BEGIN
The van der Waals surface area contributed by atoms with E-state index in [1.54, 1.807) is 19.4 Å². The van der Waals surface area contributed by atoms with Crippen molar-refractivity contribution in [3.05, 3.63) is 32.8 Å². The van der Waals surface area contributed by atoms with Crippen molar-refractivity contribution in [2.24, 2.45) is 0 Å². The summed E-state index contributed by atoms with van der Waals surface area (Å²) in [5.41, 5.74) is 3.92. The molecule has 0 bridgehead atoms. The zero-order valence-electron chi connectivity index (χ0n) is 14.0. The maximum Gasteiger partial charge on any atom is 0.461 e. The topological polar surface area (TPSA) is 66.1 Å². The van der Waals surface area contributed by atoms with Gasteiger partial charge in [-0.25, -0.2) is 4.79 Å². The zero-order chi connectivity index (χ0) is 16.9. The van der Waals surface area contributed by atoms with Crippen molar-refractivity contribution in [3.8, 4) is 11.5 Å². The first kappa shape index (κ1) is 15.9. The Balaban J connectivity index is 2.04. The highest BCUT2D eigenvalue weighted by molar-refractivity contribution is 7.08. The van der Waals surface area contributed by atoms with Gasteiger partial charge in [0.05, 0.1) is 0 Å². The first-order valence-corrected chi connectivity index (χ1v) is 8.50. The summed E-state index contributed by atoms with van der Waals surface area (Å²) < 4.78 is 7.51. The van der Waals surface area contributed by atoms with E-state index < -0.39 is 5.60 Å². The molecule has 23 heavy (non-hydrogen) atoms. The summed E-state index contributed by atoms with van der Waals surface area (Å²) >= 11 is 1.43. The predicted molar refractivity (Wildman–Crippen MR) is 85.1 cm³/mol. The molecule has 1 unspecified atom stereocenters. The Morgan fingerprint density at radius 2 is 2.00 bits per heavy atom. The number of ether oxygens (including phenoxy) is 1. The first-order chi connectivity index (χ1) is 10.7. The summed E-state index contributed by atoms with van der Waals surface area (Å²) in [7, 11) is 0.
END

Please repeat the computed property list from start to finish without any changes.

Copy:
The van der Waals surface area contributed by atoms with E-state index in [1.54, 1.807) is 19.4 Å². The van der Waals surface area contributed by atoms with Crippen molar-refractivity contribution in [3.05, 3.63) is 32.8 Å². The van der Waals surface area contributed by atoms with Crippen molar-refractivity contribution in [2.24, 2.45) is 0 Å². The summed E-state index contributed by atoms with van der Waals surface area (Å²) in [5.41, 5.74) is 3.92. The molecule has 0 bridgehead atoms. The zero-order valence-electron chi connectivity index (χ0n) is 14.0. The maximum Gasteiger partial charge on any atom is 0.461 e. The topological polar surface area (TPSA) is 66.1 Å². The van der Waals surface area contributed by atoms with Gasteiger partial charge in [-0.25, -0.2) is 4.79 Å². The zero-order chi connectivity index (χ0) is 16.9. The van der Waals surface area contributed by atoms with Crippen molar-refractivity contribution in [3.8, 4) is 11.5 Å². The first kappa shape index (κ1) is 15.9. The Balaban J connectivity index is 2.04. The highest BCUT2D eigenvalue weighted by molar-refractivity contribution is 7.08. The van der Waals surface area contributed by atoms with Gasteiger partial charge in [0.05, 0.1) is 0 Å². The first-order valence-corrected chi connectivity index (χ1v) is 8.50. The summed E-state index contributed by atoms with van der Waals surface area (Å²) < 4.78 is 7.51. The van der Waals surface area contributed by atoms with E-state index < -0.39 is 5.60 Å². The molecule has 23 heavy (non-hydrogen) atoms. The summed E-state index contributed by atoms with van der Waals surface area (Å²) >= 11 is 1.43. The predicted molar refractivity (Wildman–Crippen MR) is 85.1 cm³/mol. The molecule has 1 unspecified atom stereocenters. The Morgan fingerprint density at radius 2 is 2.00 bits per heavy atom. The number of ether oxygens (including phenoxy) is 1. The first-order chi connectivity index (χ1) is 10.7. The summed E-state index contributed by atoms with van der Waals surface area (Å²) in [7, 11) is 0.